same discussions about Mass Effect and how some try and guess the responses
that aren't going to get somebody killed, even though it might not be the
decision they would make if they were really in that position.]
4. Imagine you are the producer for a video game
project with unlimited resources and the creative freedom to develop whatever
game you want. What genre of game do you create? Do you go with an existing
title or create something new? Explain your choice. What developer would you
want working on the project? If you could pick any song as the introduction
soundtrack for this game, what would it be and why?
I think it was Asimov's later
Foundation novels where I first read about this (I may be totally
misremembering, so please feel free to correct me in the comments) but I
absolutely fell in love with the idea of an accelerated real-time multiplayer
global political/economic/military simulation. Think Paradox's strategy games
(Crusader Kings II, et al) but on a much grander scale and with human players
for every faction. The idea of hundreds of players taking on the roles of heads
of state and other powerful factions (international trade consortiums,
sub-factions of great powers like opposition parties in the modern U.S. or
non-royal nobles in medieval Europe) in a real-time game that takes place over
the course of weeks is just awesome.
I would throw so much money at
Paradox to make it. Enough money to hire an honest-to-goodness interface
Baba Yetu would obviously be the
intro song, because it is the best intro song of all time and will probably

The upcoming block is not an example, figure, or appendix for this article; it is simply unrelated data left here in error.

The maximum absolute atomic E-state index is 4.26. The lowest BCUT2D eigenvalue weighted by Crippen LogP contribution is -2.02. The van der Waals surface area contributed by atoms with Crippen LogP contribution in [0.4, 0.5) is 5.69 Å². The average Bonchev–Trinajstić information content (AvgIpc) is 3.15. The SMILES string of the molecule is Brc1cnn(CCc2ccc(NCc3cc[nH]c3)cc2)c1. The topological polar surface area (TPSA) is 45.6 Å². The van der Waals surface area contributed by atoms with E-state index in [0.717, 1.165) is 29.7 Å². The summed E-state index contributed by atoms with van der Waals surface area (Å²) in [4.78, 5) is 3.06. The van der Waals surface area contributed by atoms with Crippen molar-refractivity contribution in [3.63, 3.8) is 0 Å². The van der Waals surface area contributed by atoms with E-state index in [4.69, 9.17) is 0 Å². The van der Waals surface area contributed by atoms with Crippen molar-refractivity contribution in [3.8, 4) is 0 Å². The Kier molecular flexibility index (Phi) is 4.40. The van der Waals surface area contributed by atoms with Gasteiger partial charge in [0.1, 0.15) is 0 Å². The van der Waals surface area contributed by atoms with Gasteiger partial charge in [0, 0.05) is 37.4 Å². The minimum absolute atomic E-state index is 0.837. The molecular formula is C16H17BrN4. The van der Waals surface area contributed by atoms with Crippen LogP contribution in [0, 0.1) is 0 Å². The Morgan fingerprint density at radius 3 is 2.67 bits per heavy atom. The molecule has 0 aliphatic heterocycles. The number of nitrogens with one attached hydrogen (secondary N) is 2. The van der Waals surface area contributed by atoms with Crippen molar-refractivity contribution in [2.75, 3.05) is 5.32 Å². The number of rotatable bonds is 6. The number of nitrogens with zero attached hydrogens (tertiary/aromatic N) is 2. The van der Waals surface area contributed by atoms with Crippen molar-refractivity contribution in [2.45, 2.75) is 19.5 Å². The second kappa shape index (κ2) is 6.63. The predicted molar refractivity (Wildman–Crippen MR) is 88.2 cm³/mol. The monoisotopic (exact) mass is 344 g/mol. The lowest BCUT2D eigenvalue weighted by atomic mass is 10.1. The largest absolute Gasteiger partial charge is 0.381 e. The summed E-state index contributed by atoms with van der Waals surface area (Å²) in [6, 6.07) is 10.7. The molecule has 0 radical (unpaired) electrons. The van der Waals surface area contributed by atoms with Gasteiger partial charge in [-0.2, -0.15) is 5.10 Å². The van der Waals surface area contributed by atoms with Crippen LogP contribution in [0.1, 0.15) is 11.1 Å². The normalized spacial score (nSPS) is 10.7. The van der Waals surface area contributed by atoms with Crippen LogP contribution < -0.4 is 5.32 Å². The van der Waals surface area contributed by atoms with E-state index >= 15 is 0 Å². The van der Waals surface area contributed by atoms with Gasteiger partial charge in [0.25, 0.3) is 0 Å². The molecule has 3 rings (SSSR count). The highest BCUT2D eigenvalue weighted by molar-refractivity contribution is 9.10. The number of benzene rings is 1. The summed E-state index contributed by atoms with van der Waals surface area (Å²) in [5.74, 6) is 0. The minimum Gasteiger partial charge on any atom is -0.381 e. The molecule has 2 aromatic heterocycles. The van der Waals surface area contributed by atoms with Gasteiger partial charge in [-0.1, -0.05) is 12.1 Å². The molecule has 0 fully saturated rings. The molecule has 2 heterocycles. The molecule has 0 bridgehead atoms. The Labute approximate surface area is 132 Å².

never be topped.
[Saint: Hmm, an interesting proposal, which I don't
know why, reminds me of the recent story about EVE Online having a 3,000 player
space battle. Perhaps the size and scope of what you're imagining. Honestly I
think we'll see more of the "games lasting weeks" in the future, with
persistent worlds where players can hop in and out of the ongoing battle. Baba
Yetu, eh? It is pretty epic.]
5. Do you think the independent game movement is so
popular right now because the games are better or cheaper? Does the price of a
game influence expectations? Will Journey win the Grammy for Best Score
Soundtrack for Visual Media; does it even matter? When do you think we will see
an MMORPG on a game console similar to what we have available on the PC? Are
there any obscure titles out there that you know about that we should know
Price absolutely influences
expectations, but to different levels for different people. Does your boss and
his thousands of dollars he doesn't know what to do with care that he spent $60
on an eight-hour game he'll never play again? How about your little brother who
spent a week sweating in the summer sun with a rake scraping together that $60?
It's impossible to answer that question from a broad perspective. More than
anything, though, I think gamers are slowly getting better at realizing that
presentation and infrastructure drive cost, not quality. So FTL can be an
awesome game for $20 or whatever, and Total War can kick ass at $60, and
everyone still feels like they got their money's worth.
Indie games are popular now
because brilliant people are making amazing games that exist outside of the
mainstream of publicly traded corporation funding and the demands and
expectations that come with it. Digital distribution is the great equalizer. In
economics terms, we have a healthier market because barriers to entry have been
torn down. You don't need tens of thousands of dollars for dev kits and
licenses anymore, plus tons more for manufacturing and shipping, plus
relationships and clout with retailers to actually get onto shelves, plus
big-ticket advertising, plus plus plus.... Competition and creativity are